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Barry Ronge: A Life of Words and Magic

Barry Ronge was a famous South African entertainment journalist who retired from the spotlight in 2014 and recently passed away on 3 July. Dying from natural causes at the age of 74, it's curious to note that while the prolific reviewer guarded his privacy, he led a very public career, appearing on television shows, radio broadcasts, hosting events in addition to writing reviews and columns for magazines and newspapers.

Having this kind of platform, the much-loved critic developed a name for himself over his career spanning many decades, known for his wit, words and passion for film. From teaching English and Afrikaans at a private school in Johannesburg to writing scathing restaurant reviews under a pseudonym, bringing the goods in his Spit 'n Polish column and becoming a well-known movie critic, he navigated a colourful and curious career as an entertainment pundit.

Barry Ronge

Watching films in the front row at press screenings in Joburg, Ronge did what he had always done from an early age. Having the cinema as his afterschool "nanny", Barry literally turned his passion for cinema into a lifetime pursuit, watching and reviewing up to 5 films per week like he had done in his childhood. The film critic allowed himself to be submerged in the cinematic experience, feeling the storytelling rather than analysing it to a fault. This resulted in his style of film review, which carried a strong emotional element as evidenced in his expressive language and response to the film.

Able to peel away layers in drawing a clearer picture of just how the movie provoked such responses in him, this made his review process more accessible to mainstream audiences. While Barry Ronge did it his way, his natural charm and sparkly eyes made him captivating to watch and interesting to listen to his opinion, even if you were often at odds. Who can forget his colourful rating system in which he allocated an appropriate adjective with each rating... such as a tawdry 2, a sultry 6, a sensational 7 or a terrific 10.

His gift was transferring his passion for film to audiences, something that evoked a deep response from people who took inspiration to do the same. There are many entertainment writers and journalists working in the industry today who took heart and followed the spark of inspiration that was Ronge (this author included). While there was an air of unpredictability and excitement that went with his reviews, they also educated people about new arrivals and got film goers excited about going to the movies.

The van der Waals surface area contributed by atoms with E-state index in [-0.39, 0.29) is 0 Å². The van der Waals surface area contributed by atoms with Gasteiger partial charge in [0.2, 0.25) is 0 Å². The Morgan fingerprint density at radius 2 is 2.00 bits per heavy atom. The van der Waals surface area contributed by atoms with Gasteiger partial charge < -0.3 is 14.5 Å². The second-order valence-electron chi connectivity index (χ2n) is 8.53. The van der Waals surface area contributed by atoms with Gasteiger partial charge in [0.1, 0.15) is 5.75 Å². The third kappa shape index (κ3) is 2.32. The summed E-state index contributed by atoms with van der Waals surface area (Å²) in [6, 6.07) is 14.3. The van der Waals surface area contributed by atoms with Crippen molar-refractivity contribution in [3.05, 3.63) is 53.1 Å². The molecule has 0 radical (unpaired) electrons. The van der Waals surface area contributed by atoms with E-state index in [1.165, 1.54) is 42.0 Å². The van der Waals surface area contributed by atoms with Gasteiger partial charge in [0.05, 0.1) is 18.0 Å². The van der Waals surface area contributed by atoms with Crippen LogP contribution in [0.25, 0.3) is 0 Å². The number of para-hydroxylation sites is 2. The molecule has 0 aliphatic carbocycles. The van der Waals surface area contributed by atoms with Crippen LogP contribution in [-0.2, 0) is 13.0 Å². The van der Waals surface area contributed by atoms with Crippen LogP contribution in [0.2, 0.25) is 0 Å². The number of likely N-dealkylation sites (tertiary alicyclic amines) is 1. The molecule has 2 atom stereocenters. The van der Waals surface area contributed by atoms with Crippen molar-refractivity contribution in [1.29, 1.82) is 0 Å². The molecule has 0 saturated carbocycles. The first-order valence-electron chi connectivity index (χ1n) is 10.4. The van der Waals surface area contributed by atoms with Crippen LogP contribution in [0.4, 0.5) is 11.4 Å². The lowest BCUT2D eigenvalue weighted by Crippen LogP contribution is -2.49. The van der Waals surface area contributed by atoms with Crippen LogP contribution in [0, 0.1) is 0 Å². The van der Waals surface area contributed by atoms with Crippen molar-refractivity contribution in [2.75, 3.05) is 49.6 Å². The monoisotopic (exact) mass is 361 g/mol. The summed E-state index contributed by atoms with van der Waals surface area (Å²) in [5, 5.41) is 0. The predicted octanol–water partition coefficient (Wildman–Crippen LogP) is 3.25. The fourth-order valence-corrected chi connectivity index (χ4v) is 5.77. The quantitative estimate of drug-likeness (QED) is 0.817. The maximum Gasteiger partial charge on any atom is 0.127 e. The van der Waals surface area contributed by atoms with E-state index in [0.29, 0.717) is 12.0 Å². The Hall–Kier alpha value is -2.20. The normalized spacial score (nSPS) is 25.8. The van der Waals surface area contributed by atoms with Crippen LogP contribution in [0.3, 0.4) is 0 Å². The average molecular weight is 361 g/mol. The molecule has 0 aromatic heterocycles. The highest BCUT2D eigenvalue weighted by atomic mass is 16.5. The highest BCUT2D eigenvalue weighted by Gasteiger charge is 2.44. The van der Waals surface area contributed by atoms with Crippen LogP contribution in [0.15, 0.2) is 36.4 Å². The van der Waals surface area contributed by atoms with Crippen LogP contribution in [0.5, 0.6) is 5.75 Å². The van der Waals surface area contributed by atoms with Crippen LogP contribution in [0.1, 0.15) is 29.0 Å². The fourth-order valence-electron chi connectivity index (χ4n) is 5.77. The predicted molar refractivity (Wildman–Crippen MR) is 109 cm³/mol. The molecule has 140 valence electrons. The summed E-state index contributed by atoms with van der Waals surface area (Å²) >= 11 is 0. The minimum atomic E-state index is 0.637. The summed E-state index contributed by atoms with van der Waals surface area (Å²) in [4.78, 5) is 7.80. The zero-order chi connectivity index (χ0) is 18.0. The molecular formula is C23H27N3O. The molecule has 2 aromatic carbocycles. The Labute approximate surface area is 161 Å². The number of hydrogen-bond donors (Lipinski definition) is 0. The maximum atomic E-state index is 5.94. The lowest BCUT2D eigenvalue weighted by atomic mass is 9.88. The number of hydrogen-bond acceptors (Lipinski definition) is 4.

The often giddy feeling Ronge seemed to be restraining was something that resonated with viewers and part of the character's power was in getting people talking. Whether you agreed or disagreed, the movie pundit made it okay to see movies subjectively, to realise that whatever your frame of reference... your opinion mattered.

Art is a subjective and even divisive construct. It's this self-same spirit that made Ronge a media personality, a talking point, a humble celebrity and a regular contributor to a host of media outlets from 702 and The Sunday Times to M-NET and SABC 3. Embodying equal parts of what constitutes the world of movie and film, Ronge seemed like a work of fiction himself.

A larger-than-life personality who was in his very nature entertaining, he managed to host many paradoxes that made him viral before the word took on a new meaning with the dawn of the Internet. Revered and even ridiculed, Ronge made a name in the arts world and carried himself with enough humility and grace that he garnered most people's respect, even if they didn't subscribe to his point-of-view.

Being an old school film critic at a time in South Africa where there weren't as many choices when it came to newspapers, channels and stations, he had a widespread popularity and influence. Being so easily recognisable and unforgettable in his appearance, style and whimsy, it's no wonder the iconic film critic has left such an influential legacy. As tributes pour in from fellow media personalities and fans alike, it's clear that Barry Ronge meant a great deal to people who would often buy newspapers just to read his column, tune into his film programmes to get a burst of Ronge magic and enjoy the wordsmith's wit and warmth.